and written purposes" (p. 3). The book, we should note, has been designed
to serve the purpose of improving the knowledge of both spoken and written
Italian.


Content

"Using Italian synonyms" consists of a brief introduction (pp. 1-11), the
goal of which is to explain the organization of the entries of the book and
the way it should be used. The introduction is followed by the main body of
the book, the part called Italian synonyms (pp. 13-569). The book ends with
two indexes: the index of Italian items with frame titles (pp. 570-643) and
the index of English items with frame titles (pp. 644-724).

The first pages (pp. 1-11) are very interesting from both a theoretical and
a practical point of view. They give a brief account of seven different
points: 1) terminology (why do the authors choose to use the term "lexical
items" rather than "words"), 2) synonyms (what is the definition of
"synonym"?), 3) what is a book of synonyms? (what can a book of synonyms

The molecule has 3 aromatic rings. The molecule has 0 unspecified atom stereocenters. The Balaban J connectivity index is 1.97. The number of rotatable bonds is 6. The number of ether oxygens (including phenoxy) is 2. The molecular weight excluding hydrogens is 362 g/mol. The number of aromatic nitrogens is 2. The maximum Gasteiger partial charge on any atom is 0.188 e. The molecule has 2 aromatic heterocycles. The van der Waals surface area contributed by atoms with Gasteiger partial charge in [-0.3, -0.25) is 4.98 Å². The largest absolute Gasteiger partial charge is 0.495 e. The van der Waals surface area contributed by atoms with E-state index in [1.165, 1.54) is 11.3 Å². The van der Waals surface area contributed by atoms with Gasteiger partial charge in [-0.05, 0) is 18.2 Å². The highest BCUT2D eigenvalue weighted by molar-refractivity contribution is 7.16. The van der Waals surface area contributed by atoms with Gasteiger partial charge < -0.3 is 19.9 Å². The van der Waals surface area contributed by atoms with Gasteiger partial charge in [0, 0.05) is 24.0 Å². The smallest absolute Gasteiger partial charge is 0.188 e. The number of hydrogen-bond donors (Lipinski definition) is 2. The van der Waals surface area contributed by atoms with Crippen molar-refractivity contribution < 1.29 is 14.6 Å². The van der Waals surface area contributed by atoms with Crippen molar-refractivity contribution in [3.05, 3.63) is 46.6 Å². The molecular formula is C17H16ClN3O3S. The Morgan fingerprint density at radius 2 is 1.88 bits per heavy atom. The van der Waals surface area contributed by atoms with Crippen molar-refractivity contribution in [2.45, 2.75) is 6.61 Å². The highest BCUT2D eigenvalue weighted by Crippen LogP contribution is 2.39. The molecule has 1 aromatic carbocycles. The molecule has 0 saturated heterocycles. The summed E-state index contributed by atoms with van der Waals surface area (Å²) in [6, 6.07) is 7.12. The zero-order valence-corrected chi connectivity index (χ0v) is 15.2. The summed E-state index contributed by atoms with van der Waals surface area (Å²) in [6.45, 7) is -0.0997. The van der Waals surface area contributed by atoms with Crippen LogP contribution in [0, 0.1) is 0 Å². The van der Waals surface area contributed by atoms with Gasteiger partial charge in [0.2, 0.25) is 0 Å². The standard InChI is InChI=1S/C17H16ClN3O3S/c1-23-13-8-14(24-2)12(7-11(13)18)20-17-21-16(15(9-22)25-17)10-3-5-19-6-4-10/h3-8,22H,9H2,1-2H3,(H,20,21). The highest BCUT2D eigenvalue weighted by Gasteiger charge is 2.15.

offer the acquirer), 4) Why a dictionary of Italian synonyms? (because no
such book is devised explicitly for English-speaking acquirer of Italian),
5) Design of volume and criteria for inclusion (the book consists of some
1000 entries, each one containing between two and more than 20 synonyms).
6) Usefulness of "Using Italian Synonyms" (described in four additional
points) and, finally, 7) The historical development of Italian and its
vocabulary (this part provides the reader with a very rough diachronical
sketch of the Italian language and explains the phenomenon called
"duplication of vocabulary").

As stated before, the main body of the text consists of the entries (also
called "semantic frames", because the meaning is of central importance).
They are organized in three columns, as follows: in the upper left part,
one finds the Italian lexical item, here called "frame title" (the point of
reference), with its nearest English equivalent(s) in the opposite upper
right. The other rows consist of "head-words", the synonyms of the frame
title, and different kinds of information: in the first column, below the
head-words, we find the register (1, 2, 3 or combined, for instance 3-2);